In his classic article on marketing, Marketing Myopia (1960) Theodore Levitt pointed out that when customers buy quarter inch drills what they really want are quarter inch holes. It seems like an obvious distinction yet many businesses think of themselves as being in the business of manufacturing products versus being in the business providing the means – through products and services – in solving peoples’ problems – in this case – making holes in materials.
So why is that distinction so important and what’s wrong with thinking about your business from a product perspective? For our drill company the danger is going out of business as soon as a better means of making holes in invented – perhaps electric discharge machine (EDM) technology could be a better solution for a large set of “hole making” problems.
Or perhaps people don’t even need quarter inch holes but rather need the means to fasten objects together – and currently they are using quarter inch bolts to get the “job done” and maybe not to their satisfaction at that (i.e. too expensive, time consuming, too much skill required, lots of retightening required, etc.).
When companies become too product and technology focused they run the risk of offering more features and function to their current products in the belief that their customers want more and better of the same thing. When companies do this, they often solve the wrong problems, improving their products in ways that are irrelevant to their customers’ needs. The result is added cost and little customer value translating into marginal new growth. They have overshot the requirements and now are competing on “featurism,” a no-win strategy to avoid.
For a product or service to be successful, it must match the needs of the people who use it. So the question comes down to “what jobs are people trying to get done” and “how satisfied are they with the results they are getting?” This is what Clayton Christensen describes as the “Jobs-to-be-done” marketing lens.
The Jobs-to-be-done marketing lens consist of three distinct views:
The jobs customers are trying to get done (jobs-to-be-done)
- The task or activities customers are trying to carry out. Customers not only want to get more jobs done but they want to do specific tasks faster, better, or cheaper than they currently can.
Outcomes customers are trying to achieve in doing these jobs.
- The metrics customers use to define the successful execution of a job. The key is to capture a set of metrics that measures value. These metrics help the development team understand what it means to the user in getting the job done perfectly.
- According to Tony Ulrich of Stratyegn in his book “what customers want:“ For most “jobs” there are typically 50 to 150 or more “desired outcomes” – not just a handful. Companies must captured information about all the desired outcomes because you never know which may be underserved.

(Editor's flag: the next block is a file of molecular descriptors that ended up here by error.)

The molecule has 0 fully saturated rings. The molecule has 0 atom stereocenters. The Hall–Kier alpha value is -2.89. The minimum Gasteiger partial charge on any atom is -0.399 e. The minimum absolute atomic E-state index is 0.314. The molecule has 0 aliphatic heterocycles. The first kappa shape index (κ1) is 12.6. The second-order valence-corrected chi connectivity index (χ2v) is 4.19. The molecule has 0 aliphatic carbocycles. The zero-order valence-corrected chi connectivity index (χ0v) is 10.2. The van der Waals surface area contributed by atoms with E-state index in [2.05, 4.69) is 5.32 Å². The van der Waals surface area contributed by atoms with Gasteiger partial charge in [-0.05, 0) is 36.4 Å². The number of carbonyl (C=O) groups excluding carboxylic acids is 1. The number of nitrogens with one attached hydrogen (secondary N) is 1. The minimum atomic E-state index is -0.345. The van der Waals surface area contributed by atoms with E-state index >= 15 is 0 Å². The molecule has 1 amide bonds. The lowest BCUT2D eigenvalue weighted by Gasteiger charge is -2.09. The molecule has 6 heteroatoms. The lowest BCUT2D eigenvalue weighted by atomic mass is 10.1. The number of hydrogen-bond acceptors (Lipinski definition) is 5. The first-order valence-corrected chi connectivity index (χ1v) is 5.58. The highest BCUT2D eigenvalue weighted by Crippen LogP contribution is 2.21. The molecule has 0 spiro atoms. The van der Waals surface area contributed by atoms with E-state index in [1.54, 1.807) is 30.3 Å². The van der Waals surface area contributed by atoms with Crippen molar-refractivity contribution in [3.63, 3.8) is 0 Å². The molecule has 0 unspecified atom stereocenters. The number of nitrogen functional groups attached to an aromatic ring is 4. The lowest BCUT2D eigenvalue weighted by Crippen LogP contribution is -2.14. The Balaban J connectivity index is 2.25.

Constraints that may prevent customers from adopting or using a new product or service to get a job done – and/or get the job done better.
- Overcoming constraints can provide a terrific opportunity to introduce a breakthrough product concept. Understanding how a new technology can overcome a specific constraint is a great strategy in defining winning solutions.
Constraints often cited as reasons for non-adoption of technologies and new services include:
- Complexity- customers find the solution too complex and believe they lack the skill set to “hire” the product and service
- Cost – the cost is too much for the customer to “hire” the product.
- Time Consuming – it will take too much time for the customer to justify the service. Time to learn and time to execute are some examples.
- Convenience – it’s just not convenient enough for a customer to “fire” his old sold solution and hire a new one. It may be to inconvenient to switch out an old technology for a new technology because the potential pay-off isn’t seen or understood.
Framing a business opportunity through the lens of “jobs-to-be-done” helps us early in the vetting and design process to define our core hypotheses that we can test and discover what customers’ are really trying to accomplish in their daily activities and what it will take to make them more productive and ultimately happier.
Rather than guessing and hoping we got the right functionality for the right customers for a problem we think they have and want solved, we can use the jobs-to-be-done marketing framework and iterative design to guide us in developing solutions for real customer problems.
In future blogs we will continue to explore “how” to use the jobs-to-be-done marketing lens and iterative design to discover what customers really want and how to use the inputs from our market vetting to develop great products and rock solid business models to achieve market success.